It’s a great site to play people all over the world in RISK on various maps.  I had a good score and high win percentage.  I was ranked about 700/5000 (86% percentile) from all over the world.  (can you tell I was proud of that?)

What happened next was bad.  It consumed me.  I would think about my strategy night and day.  I would get out of class and work out odds in my head.  It went from me having a ton of fun, to a negative trigger that severely increased my stress.  And I didn’t notice it happening.


Rome didn’t fall in a day.


My trigger here was giving into a game instead of work that would have been more productive.  I was seeking happiness through manipulating the objective based outcome, avoiding loss and proving I was correct.  Add in mathematics with a hint of geography and I was hooked.

Alert: You know you’re hooked when you avoid things you should be doing to feed your obsession.  (Why are you reading this right now?  Should you be doing something else?)

In fact, one of my overarching struggles is that I find games fun and challenging.  If you caught the subtle paradox, it’s that you can overdo fun when you know you should not be procrastinating.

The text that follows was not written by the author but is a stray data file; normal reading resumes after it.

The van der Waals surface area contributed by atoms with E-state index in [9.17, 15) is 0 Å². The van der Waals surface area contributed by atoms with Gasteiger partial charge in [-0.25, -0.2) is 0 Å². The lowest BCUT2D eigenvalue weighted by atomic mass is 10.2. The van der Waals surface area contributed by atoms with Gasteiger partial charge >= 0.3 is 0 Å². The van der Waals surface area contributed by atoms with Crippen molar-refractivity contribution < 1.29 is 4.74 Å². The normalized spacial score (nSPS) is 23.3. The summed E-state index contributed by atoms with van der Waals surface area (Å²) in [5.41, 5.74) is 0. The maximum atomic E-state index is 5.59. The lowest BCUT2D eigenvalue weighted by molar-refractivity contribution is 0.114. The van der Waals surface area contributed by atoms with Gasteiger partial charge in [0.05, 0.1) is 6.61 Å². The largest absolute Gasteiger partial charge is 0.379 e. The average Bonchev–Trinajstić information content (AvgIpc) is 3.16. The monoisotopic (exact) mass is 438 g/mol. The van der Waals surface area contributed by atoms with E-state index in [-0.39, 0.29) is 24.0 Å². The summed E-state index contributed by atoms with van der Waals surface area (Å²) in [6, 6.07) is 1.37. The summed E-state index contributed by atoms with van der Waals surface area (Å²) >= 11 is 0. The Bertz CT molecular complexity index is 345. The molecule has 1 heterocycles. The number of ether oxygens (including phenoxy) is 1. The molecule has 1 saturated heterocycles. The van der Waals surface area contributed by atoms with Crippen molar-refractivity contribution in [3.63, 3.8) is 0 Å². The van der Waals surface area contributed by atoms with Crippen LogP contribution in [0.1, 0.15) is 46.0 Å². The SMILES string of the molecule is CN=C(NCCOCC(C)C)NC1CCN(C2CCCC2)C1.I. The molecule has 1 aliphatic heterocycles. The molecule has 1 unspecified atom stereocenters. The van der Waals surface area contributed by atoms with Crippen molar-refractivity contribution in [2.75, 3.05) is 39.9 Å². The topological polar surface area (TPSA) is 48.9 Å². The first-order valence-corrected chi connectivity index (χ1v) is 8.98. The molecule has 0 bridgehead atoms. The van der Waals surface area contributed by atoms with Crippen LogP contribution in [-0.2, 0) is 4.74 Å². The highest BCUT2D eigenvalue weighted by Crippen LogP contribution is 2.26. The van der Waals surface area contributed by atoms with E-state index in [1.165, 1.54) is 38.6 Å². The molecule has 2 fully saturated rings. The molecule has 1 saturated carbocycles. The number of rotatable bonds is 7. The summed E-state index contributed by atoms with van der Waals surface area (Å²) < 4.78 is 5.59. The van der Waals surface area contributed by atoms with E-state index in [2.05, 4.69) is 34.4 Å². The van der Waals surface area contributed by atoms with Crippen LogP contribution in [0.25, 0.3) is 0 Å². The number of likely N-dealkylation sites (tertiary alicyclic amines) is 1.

Let’s consider a trigger framework.

When I {blank}, I typically {blank}.

When I play games on, I waste hours I could have spent elsewhere.


Your situation might be more or less severe.  At the end of your day, recap and think about your lost time.  Recapping alone might be challenging.  Try it out.  Where are you spending time?

When I {blank}, I typically {blank}.


If you’re reading this, congratulations, you are a better person because now you’re actively thinking about how you are using time units.  We each only get so many in our lifetime.

Good news!  You’ve now recognized a trigger.


But wait, there is even more good news…

There are ways to fight it.  Here are two techniques that work for me.


Zoom out, then try to Circumvent the Trigger.

Our emotions can overwhelm our rational thought.  Often our hearts and minds disagree on subjects so we can try hacks to trick ourselves.